When professional meteorologists turn out to be wrong, they speak of a “busted forecast.”
So it was this past weekend, when nearly all of the county north of the MassPike saw only freezing rain. The predicted 2 to 4 inches of snow did fall, but in southwestern Vermont, where Bennington observers measured a moderate accumulation, enough to assure a picture-postcard landscape north of the Massachusetts state line.
The winter weather advisories (and, for southern Vermont, winter storm warnings) were canceled well before their expiration time.
Will computer models be more reliable this week?
Those of us dreaming of a white Christmas, “Just like the ones I used to know/Where the treetops glisten …” are probably out of luck. As of Sunday’s extended forecast, there was just a 40 percent chance of snow showers on Christmas Eve, according to the National Weather Service in Albany, N.Y.
After last week’s record-smashing “warm” spell — 63 on Thursday; the previous high for Dec. 16 was 55, in 1982 — the week ahead will feel a lot like winter.
That’s appropriate, since the solstice arrives at 10:59 a.m. Tuesday. It’s the year’s shortest amount of sunshine in a day here (9 hours, 3 minutes, 58 seconds), but we’ve already gained three minutes of afternoon daylight this past week, to 4:23 p.m, in case you didn’t notice! Mornings will remain dark, with sunrise reaching 7:22 a.m., its latest, on Dec. 29, continuing until Jan. 8.
Monday should be partly sunny, with daytime highs remaining below normal. Clouds will gather, and winds will turn gusty Tuesday, as temperatures recover toward average, but it should be dry until Christmas Eve, when a storm system might approach from the Midwest.
With considerable candor, the government forecasters acknowledge that “computer model guidance diverges considerably, there is very low confidence this far out.”
With only 2 inches of snow at the National Weather Service’s automated observation station at the Pittsfield Municipal Airport so far this month, this could end up as the least-snowy December on record.
The Climate Prediction Center’s outlook through the rest of the month shows temperatures trending below normal, especially during the week after Christmas, with snow and rainfall remaining near normal. By New Year’s Eve, the historical average for temperatures at the Pittsfield airport ranges from a daytime high of 32 to an overnight low of 17.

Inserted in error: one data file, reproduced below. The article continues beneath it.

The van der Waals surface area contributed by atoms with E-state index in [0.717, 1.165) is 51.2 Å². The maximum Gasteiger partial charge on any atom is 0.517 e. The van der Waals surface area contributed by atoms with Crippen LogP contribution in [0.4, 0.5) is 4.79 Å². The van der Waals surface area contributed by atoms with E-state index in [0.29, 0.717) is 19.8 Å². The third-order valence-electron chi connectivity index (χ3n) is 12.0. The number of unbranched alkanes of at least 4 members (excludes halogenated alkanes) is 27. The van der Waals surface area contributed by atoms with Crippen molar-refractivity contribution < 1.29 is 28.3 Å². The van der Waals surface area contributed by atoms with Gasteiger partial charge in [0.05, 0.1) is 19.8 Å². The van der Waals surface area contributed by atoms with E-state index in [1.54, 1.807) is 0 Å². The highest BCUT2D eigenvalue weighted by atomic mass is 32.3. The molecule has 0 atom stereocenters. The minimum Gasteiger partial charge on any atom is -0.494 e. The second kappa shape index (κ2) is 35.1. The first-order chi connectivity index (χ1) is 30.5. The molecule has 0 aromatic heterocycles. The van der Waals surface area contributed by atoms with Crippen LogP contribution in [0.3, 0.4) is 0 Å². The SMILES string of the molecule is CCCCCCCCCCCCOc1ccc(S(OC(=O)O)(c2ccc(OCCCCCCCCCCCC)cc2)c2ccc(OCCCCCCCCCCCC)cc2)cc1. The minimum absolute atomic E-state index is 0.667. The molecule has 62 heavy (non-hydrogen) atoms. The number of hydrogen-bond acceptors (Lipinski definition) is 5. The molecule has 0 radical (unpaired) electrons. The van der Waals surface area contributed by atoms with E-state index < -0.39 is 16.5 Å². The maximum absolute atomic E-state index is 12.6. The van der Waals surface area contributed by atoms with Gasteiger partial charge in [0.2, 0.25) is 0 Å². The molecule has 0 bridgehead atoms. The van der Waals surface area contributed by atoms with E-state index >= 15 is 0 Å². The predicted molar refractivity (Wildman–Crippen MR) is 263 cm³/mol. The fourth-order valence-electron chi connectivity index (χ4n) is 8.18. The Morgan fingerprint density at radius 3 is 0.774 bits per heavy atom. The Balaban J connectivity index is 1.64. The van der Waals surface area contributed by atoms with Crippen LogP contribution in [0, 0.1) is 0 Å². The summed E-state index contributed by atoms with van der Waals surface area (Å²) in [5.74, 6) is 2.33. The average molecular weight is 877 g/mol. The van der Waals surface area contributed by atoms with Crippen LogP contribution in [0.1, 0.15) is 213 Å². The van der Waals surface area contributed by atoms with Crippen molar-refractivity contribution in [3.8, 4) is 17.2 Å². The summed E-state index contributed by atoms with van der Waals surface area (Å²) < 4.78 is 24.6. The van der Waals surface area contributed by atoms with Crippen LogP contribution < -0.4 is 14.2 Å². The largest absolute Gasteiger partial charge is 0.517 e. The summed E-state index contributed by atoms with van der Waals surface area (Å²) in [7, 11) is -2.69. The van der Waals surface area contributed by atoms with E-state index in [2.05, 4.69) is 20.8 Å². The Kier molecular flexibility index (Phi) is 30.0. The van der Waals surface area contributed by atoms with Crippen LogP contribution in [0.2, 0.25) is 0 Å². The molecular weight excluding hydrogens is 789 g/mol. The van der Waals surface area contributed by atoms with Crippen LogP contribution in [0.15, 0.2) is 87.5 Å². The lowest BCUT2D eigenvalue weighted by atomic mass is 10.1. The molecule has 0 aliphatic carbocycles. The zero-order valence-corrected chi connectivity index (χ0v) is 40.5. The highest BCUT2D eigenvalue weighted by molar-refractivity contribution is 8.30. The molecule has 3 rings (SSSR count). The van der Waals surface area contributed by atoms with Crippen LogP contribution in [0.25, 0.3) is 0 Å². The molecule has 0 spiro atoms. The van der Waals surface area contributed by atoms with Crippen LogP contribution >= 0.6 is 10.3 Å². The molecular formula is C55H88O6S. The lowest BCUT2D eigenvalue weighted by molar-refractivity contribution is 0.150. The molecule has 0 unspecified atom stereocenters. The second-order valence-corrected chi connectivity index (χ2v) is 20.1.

A storm system is forming over the western Gulf of Mexico, heading eastward toward Florida by Tuesday morning, with showers and thunderstorms developing.
Much of the western U.S. will see persistent rain and mountain snow, probably moderate to heavy later in the week. Northern and Central California are the likeliest targets for the heaviest precipitation. Some moisture should reach Southern California and Arizona right before Christmas Day.
A low-pressure system off the North Carolina coast might bring some rain to the region Wednesday.
Far-above-normal temperatures will continue in the southern Plains, with a few record highs possible in Texas. The unseasonable warmth will spread eastward, into the Mississippi Valley, while the far northern Plains (Montana and North Dakota) face an intrusion of arctic air by next weekend.
The National Oceanic and Atmospheric Administration’s Arctic Report Card for 2021 cites growing evidence that climate change continues to fundamentally alter the once-reliably frozen region, as increasing heat and the loss of ice drive its transformation into a warmer, less-frozen and more uncertain future.
“This year’s report continues to show how the impacts of human-caused climate change are propelling the Arctic region into a dramatically different state than it was in just a few decades ago,” said NOAA Administrator Rick Spinrad. “The trends are alarming and undeniable. We have a narrow window of time to avoid very costly, deadly and irreversible climate impacts.”